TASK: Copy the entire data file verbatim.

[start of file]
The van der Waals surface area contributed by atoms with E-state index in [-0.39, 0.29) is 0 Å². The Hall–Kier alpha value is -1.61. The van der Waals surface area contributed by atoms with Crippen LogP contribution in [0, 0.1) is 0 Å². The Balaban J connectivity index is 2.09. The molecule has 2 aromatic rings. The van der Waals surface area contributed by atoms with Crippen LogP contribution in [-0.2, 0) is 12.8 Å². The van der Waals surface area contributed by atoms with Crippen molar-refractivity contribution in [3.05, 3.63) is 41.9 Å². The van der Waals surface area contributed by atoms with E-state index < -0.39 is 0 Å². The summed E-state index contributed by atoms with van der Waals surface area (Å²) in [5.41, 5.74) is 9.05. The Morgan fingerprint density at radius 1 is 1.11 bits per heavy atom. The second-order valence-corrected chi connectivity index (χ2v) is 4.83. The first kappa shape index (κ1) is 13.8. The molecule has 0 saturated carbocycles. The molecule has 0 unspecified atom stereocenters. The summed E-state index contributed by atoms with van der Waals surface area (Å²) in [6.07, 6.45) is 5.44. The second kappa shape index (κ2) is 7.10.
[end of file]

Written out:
The van der Waals surface area contributed by atoms with E-state index in [-0.39, 0.29) is 0 Å². The Hall–Kier alpha value is -1.61. The van der Waals surface area contributed by atoms with Crippen LogP contribution in [0, 0.1) is 0 Å². The Balaban J connectivity index is 2.09. The molecule has 2 aromatic rings. The van der Waals surface area contributed by atoms with Crippen LogP contribution in [-0.2, 0) is 12.8 Å². The van der Waals surface area contributed by atoms with Crippen molar-refractivity contribution in [3.05, 3.63) is 41.9 Å². The van der Waals surface area contributed by atoms with E-state index < -0.39 is 0 Å². The summed E-state index contributed by atoms with van der Waals surface area (Å²) in [5.41, 5.74) is 9.05. The Morgan fingerprint density at radius 1 is 1.11 bits per heavy atom. The second-order valence-corrected chi connectivity index (χ2v) is 4.83. The first kappa shape index (κ1) is 13.8. The molecule has 0 saturated carbocycles. The molecule has 0 unspecified atom stereocenters. The summed E-state index contributed by atoms with van der Waals surface area (Å²) in [6.07, 6.45) is 5.44. The second kappa shape index (κ2) is 7.10.